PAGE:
Helena: I don't care about that. They could be on the moon. What I don't get, is, why the dog?
Starveling: There's no one to watch her.
Demetrius: I see Thisbe coming.
[Enter F. Flute, as Thisbe]
F. Flute: This is old Ninus Tomb. Where is my love?
Snug: (As Lion)Roar-r-r!
[F. Flute runs away, leaving behind her mantle.]
Demetrius: Well roared, Lion!
Theseus: Well run, Thisbe!
Hippolyta: Well shone Moon! You truly shone with grace!
[Lion makes the fallen mantle bloody, then leaves.]
Theseus: Well moussed Lion!
[Bottom returns as Pyramus]
Demetrius: And then came Pyramus.
Lysander: And so the Lion vanished.
Bottom: (In a grand fashion, with elaborate gestures)Sweet Moon, I thank thee for thy sunny beams. I thank thee, Moon, for shinning now so bright, for thy glittering gleams. I hope of faithful Thisbe, to catch sight. (He sees the bloody mantle on the ground)But stay! Oh, spite! Poor knight, what dreadful woe is here! Eyes do you see? How can it be? Oh, dainty duck, thy mantle good, what! Stained with blood? Oh fates come, come! Cut thread & thrum. Quail, crush, conclude & quell!
Theseus: This, whatever you call it, & the death of a dear friend, would indeed make a man sad.
Hippolyta: Curse my heart, but I pity the man.
Bottom: (As Pyramus)Oh, why Nature, did you lions frame, since lion vile has destroyed my dear? Which is-no, no, which was- the fairest dame that lived, loved & looked with cheer. Come tears confound! Out sword & wound, the chest of Pyramus! Where the heart does beat. Thus I die, thus, thus, thus. (He "stabs" himself)Now I'm dead, now I'm fled, my soul is in the sky. Tounge, lose thy sight, Moon, take thy flight! (Moonshine exits)Now, die, die, die, die, die! (He "dies" dramatically)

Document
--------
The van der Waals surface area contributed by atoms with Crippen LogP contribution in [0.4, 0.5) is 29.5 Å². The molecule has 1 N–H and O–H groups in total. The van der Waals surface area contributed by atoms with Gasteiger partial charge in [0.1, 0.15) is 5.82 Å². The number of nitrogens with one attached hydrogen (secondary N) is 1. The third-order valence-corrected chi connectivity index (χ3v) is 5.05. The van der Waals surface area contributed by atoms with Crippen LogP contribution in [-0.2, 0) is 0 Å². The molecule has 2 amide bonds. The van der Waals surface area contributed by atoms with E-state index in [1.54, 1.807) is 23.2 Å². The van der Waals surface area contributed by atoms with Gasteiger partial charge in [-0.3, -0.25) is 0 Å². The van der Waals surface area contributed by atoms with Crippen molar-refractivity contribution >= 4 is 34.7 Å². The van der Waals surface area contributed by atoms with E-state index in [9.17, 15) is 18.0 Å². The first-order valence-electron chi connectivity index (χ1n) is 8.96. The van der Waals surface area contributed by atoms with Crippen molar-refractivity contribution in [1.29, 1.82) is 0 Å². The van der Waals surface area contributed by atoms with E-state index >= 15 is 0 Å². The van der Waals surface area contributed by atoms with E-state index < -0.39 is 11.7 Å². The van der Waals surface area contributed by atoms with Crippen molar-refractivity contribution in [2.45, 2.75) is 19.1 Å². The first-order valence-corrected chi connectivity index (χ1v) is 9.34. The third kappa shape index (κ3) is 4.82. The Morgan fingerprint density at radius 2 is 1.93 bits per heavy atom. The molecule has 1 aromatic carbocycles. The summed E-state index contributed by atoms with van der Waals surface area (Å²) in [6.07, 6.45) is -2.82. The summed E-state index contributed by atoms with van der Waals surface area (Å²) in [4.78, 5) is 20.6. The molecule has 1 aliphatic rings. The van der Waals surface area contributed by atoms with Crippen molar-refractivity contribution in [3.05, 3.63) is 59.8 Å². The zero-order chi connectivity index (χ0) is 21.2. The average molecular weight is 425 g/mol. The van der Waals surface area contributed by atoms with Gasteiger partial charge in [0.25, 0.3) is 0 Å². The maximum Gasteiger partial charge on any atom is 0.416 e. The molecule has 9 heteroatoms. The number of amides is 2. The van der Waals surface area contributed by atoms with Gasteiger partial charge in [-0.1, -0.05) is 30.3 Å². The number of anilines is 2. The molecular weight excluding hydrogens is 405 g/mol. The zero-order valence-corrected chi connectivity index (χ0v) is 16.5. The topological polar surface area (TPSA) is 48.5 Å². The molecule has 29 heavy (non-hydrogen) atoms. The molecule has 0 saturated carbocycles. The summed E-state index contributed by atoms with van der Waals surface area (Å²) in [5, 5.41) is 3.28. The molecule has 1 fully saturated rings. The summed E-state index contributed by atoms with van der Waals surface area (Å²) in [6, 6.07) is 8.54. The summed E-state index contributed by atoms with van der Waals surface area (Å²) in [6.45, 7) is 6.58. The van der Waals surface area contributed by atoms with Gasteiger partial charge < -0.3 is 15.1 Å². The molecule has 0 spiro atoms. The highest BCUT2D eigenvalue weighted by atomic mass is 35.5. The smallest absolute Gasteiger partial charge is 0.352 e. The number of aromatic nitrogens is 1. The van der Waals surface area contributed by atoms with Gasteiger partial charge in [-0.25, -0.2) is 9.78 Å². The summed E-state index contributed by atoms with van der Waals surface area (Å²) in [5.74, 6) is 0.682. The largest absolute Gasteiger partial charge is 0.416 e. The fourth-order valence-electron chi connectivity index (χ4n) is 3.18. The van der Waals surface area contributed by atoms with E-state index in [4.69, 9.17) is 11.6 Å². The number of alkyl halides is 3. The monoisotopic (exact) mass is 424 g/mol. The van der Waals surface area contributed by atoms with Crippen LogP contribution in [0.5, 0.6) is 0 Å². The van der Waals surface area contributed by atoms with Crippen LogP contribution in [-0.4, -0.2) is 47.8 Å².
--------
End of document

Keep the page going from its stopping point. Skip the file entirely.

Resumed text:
Demetrius: He's an ace, that was a terrible death.
Lysander: Less than an ace. He's dead, so he's nothing!
Theseus: With the help of a doctor, he might recover, & be an ass.
Hippolyta: Why has Moonshine gone before Thisbe's return?
Theseus: She shall find him by starlight. Here she is, her passion ends the play.
Hippolyta: I hope she'll be brief.
Demetrius: As do I, my lady.
Lysander: She has spied him already with her sweet eyes.
F. Flute: (AS Thisbe)Asleep, my love? What dead, my dove? Oh, Pyramus arise! Speak, speak! Dead, dead? A tomb must cover thy sweet eyes.
M. Flute: What about me?
F. Flute: You're used. A new one must cover these lily lips, this cherry nose, these cowslip cheeks, which are nose gone, gone!
Theseus: That tomb seems very chatty.
F. Flute: Oh Sisters Three, come to me, with hands as pale as milk; lay them in gore, since you have shore, cut his silk thread. Tongue, not a word: come trusty sword, my breast stab through. (She stabs herself) And farewell, friends. Thus Thisbe ends: Adieu, adieu, adieu!